By Mylena Vazquez
What’s the first brand that comes to mind when you read those words? I’d bet my bottom dollar it’s Burberry.
Burberry, the British luxury fashion house, created its iconic trench around the late-nineteenth century and introduced its signature tartan check soon after in the 1920s. It really hasn’t changed all that much since.
But the brand itself has. As hard as it may be to believe, it wasn’t too long ago that Burberry fell into deep disfavor. The rise and fall of its image and reputation could be attributed to many factors, but the brand’s rebirth was the result of an intentional, targeted rebranding and repositioning strategy. And what drove this effort, you might ask?
Of all things, it was—and remains—music.
From utilitarian to undesirable
Burberry was started in 1856 as an outdoor apparel company. Burberry jackets graced the shoulders of men embarking on treks to the South Pole and climbs on Mount Everest. In 1879, founder Thomas Burberry invented gabardine, a sturdy, waterproof, and lightweight fabric that was a game-changer at a time when traditional waterproofing methods resulted in stiff, heavy garments. This innovation allowed Burberry to design a coat for the British Army, which was later modified to be used by soldiers in the trenches during the First World War. And so the “trench coat” was born. From that point on, it became a staple in the wardrobes of everyone from soldiers to civilians to celebrities, and Burberry started to make a name for itself as a designer brand.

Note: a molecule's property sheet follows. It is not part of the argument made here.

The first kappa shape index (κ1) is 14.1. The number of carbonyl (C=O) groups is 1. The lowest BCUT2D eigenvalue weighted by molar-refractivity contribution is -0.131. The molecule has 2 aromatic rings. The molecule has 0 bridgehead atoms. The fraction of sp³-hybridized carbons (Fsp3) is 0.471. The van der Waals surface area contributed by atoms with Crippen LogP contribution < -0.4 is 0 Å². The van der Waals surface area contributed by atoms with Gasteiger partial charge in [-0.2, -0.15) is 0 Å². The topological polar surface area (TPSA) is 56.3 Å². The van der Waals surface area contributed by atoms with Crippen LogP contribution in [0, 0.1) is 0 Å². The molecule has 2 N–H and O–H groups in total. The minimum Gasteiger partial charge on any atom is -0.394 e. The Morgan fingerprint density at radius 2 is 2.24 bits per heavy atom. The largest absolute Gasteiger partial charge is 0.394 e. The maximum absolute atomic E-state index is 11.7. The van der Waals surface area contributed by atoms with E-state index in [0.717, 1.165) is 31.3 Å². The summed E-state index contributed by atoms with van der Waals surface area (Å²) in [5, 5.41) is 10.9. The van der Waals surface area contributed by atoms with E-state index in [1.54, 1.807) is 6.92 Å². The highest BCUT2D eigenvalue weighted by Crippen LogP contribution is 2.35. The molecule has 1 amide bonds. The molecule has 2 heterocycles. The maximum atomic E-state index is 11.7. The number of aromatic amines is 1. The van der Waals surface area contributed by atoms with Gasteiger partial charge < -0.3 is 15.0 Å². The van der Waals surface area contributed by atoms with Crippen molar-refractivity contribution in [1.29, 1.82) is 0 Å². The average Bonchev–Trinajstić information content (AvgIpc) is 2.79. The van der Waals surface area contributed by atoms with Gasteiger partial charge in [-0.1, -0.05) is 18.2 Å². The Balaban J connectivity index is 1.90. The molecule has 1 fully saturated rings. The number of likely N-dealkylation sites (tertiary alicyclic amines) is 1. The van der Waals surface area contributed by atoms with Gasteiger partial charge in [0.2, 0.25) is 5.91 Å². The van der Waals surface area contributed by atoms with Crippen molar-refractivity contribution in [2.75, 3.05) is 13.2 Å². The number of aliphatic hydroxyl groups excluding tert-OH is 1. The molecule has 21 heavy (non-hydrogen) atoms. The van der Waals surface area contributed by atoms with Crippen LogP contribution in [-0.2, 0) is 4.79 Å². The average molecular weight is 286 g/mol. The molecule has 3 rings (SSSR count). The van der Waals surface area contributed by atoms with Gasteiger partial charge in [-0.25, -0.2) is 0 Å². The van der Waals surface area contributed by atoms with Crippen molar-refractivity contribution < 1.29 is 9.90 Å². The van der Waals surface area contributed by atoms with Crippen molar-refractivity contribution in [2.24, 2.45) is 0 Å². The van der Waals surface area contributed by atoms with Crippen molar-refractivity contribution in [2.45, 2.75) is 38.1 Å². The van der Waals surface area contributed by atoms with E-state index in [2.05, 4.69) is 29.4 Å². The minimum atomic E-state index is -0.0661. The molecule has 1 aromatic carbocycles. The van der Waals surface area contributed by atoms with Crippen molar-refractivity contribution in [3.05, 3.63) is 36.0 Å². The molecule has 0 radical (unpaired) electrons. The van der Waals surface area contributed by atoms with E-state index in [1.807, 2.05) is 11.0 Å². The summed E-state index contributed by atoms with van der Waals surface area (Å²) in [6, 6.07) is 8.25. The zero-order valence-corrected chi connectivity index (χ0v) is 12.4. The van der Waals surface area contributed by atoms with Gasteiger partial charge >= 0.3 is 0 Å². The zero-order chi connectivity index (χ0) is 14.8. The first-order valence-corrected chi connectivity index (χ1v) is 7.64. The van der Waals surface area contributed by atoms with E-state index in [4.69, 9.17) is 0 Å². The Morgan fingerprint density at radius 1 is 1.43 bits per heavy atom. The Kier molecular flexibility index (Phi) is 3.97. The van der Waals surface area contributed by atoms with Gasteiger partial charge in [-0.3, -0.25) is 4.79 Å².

This all started crashing down in the 1990s with the rise of chav culture. “Chav,” a derogatory term used to describe “brash and loutish” young British people from the working class who prefer to dress in heavily branded (often fake) designer clothes. The Burberry check, perhaps the most distinctive pattern in the world, naturally became a heavy part of the chav clothing rotation. Even before then, football hooligans, the decidedly working-class subculture of zealous and regularly violent fans of hometown football clubs, had adopted patterned Burberry gear as a sort of unofficial game day uniform. These affinities made sense. After all, Burberry had gained its initial recognition from outfitting poor, young soldiers—people just like them.